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Volume 49, 1916
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Art. XLIX.—Effects of the Snowstorm of the 6th September, 1916, on the Vegetation of Stewart Island.

Communicated by Dr. Charles Chilton, C.M.Z.S.

[Read before the Philosophical Institute of Canterbury, 6th December, 1916, received by Editors, 30th December, 1916; issued ssparately, 10th December, 1917.]

On the 6th September, 1916, there occurred a particularly heavy snowstorm in Stewart Island, which caused considerable damage to many of the indigenous trees and shrubs, and the following particulars are perhaps worthy of being placed on record.

The weather of Stewart Island on the 6th September was very unusual. The first part of the day there was heavy rain for about seven hours, with little wind. About 10 p.m. the rain stopped, and a calm followed, with a dense fall of snow. The temperature was then about 50° F., and during the night it kept comparatively mild and warm, but towards dawn the sky cleared, and although still and absolutely calm it became bitterly cold. During this cold spell there could be heard, in the forest, trees and branches crashing down. As the sun appeared the sky again became cloudy, a light W.N.W. wind sprang up; the temperature rose to about 53° F., and the snow, which was about 5 m. deep, began to melt very fast—i.e., near the sea-coast and on beaches. By the evening about 2 in. of snow was left on the open land. The rainfall, including the snow, for the 6th was 3.68 in.

In the coastal scrub the tree most affected was Senecio rotundifolius; then, much less so, Dracophyllum longifolium, Coprosma spp., Nothopanax Colensoi, and large-sized manukas (Leptospermum scoparium var.). Olearia Colensoi, O. arborescens, and O. angustifolia do not appear to have suffered at all, nor the veronicas (V. elliptica, V salicifolia var. commums); but fuchsias (Fuchsia excorticata), although bare of leaves, suffered a good deal.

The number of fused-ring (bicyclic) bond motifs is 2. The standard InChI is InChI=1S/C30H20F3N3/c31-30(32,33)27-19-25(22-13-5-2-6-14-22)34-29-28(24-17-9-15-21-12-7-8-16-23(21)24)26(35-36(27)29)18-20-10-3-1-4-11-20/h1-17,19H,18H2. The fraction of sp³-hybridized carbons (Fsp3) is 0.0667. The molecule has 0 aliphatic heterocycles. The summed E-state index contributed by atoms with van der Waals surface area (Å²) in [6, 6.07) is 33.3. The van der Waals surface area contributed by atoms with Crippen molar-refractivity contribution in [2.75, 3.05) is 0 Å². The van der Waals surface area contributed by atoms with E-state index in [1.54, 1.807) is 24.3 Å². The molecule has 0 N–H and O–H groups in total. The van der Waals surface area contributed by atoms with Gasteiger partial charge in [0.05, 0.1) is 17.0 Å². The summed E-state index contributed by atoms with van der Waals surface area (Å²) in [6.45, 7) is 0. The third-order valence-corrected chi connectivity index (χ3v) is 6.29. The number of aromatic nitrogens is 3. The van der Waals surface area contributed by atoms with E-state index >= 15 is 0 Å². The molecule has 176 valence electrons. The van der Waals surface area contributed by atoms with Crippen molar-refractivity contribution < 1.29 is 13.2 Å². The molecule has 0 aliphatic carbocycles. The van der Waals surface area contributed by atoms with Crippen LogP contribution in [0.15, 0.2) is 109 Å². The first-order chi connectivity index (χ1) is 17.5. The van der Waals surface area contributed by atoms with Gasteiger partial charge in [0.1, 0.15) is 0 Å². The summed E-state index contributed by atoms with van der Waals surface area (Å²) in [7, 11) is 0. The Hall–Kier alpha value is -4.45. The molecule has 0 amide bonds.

Of the trees and shrubs from other places planted on the section at my residence on Ulva Island, Senecio Huntii, Olearia Traversii, Coprosma robusta, C. grandifolia, and Arbutus unedo suffered badly, but the pines (Pinus radiata), larches, spruces, yew, &c., were not damaged at all. The six specimens of Brachyglottis repanda planted here, and now of large size, also escaped damage, a remarkable circumstance considering the great size of its leaves and its brittle twigs. In the forest the miro (Podocarpus ferrugineus) lost far the most branches, but few whole trees were down. Rimu (Dacrydium cupressinum) comes next. quite a number were uprooted, and branches were hanging from others in all directions Rata (Metrosideros lucida) and kamahi (Weinmannia racemosa) did not suffer so badly as the rimu, and totara (Podocarpus Hallii) seemed to stand the weight of snow fairly well; but a number of all the larger trees in the forest on Ulva were uprooted. In some instances flood-water covered the ground around their roots. The cabbage-tree (Cordyline australis) had all the outside leaves bent down; but this will not matter, as new leaves will soon form.

The Government tracks on Ulva are now cleared, and I got one of the men to help me on the section. We removed nearly a cord of firewood from branches on the tracks within a radius of about 5 chains, and this should give an idea of the average fall of branches, whole trees being omitted.

The old Natives here say there is no record among them of such damage to the trees by snow as the present one. I may mention that a few days before the snowstorm thousands of kakas and pigeons arrived at Ulva, and many are still here.